Ferried out to deep water off the continental shelf on a scientific research vessel, a spotter plane circled overhead to locate a subject whale shark. The boat anchored downstream from the shark’s approach and the wet-suited observers entered the water wearing snorkels, swimming near the surface, peering down into the ocean abyss. As the creature approached, Susan wasn’t quite sure what she was seeing. The massive glimmering body looked like a mesmeric imagining of a distant galaxy. The watery grey-blueness, bright dappling sunlight and the creature’s grey-white dotted skin merged and blurred definition of scale or speed. Though the whale shark seemed to be moving slowly, the observers swam strenuously to maintain visual contact.

Reflecting on her encounter, Susan decided these poetic qualities of ambiguity, strangeness, spectacular patterning and sensory deception were what she wanted to embody in the sculptural form that would eventually hang in the airspace of the building interior.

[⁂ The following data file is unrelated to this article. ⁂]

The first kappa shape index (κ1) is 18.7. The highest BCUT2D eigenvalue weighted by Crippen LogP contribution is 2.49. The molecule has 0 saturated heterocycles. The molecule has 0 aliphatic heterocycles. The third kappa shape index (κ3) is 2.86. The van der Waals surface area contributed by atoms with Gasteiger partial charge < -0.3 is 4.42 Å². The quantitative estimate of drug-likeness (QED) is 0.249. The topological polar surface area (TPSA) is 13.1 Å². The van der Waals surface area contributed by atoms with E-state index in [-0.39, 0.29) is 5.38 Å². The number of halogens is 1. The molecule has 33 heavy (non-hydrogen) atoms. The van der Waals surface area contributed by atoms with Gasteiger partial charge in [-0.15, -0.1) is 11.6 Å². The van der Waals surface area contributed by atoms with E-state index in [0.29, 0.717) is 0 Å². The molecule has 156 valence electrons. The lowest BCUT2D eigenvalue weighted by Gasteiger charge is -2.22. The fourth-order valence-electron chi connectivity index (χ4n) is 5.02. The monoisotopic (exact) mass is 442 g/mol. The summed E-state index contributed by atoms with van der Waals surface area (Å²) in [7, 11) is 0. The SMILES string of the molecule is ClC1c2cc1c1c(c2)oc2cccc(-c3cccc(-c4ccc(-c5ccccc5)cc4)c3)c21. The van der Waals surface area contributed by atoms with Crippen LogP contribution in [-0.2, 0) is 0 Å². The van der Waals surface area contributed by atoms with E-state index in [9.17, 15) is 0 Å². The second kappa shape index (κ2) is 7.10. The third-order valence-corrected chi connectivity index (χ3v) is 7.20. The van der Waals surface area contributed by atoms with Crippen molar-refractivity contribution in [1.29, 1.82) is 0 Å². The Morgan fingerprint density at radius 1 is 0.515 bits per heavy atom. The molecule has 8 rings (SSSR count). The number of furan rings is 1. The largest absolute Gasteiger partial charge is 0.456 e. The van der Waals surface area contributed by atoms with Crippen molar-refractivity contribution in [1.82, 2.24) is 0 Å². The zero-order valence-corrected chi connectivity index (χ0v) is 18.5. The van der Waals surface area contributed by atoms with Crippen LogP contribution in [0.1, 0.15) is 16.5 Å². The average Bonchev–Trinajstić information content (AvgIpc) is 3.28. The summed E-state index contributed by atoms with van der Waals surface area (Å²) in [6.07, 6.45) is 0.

Susan Freeman, Concept sketch for imagined woven whale shark sculpture, 2014, Staedtler ‘pigment liner’ pen photo: Gary Warner

Intent on avoiding the common Australian trope of the roadside ferro-cement or fibreglass Big Thing – be that prawn, merino, lobster or Exmouth’s pre-existing outdoor whale shark near the petrol station – Susan was determined to devise or identify a means to create a distinctive and clearly recognisable form while shifting away from theatrical verisimilitude in favour of poetic abstraction. Initially resistant to this less traditional approach, the Council client was eventually convinced of the concept’s merits through 3-D modelled visualisations and fly-throughs created by FRD.

FRD, Ningaloo Centre whale shark 3D Views, electronic file, 2016 (supplied)

A Production Brief was written outlining the qualitative and metric requirements of the proposed sculpture, without nominating preferred materials or methodology. The key qualities were that the sculpture must be relatively lightweight, porous to light, abstract yet identifiably a whale shark, and visually interesting at different proximities. Three artists with suitable skills were identified through research and approached to provide a response to the Brief. Fremantle-based sculptor Simon Gilby, who creates large complex forms shaped from welded stainless steel rod, was selected to work with the design team to develop and hand-make the sculpture.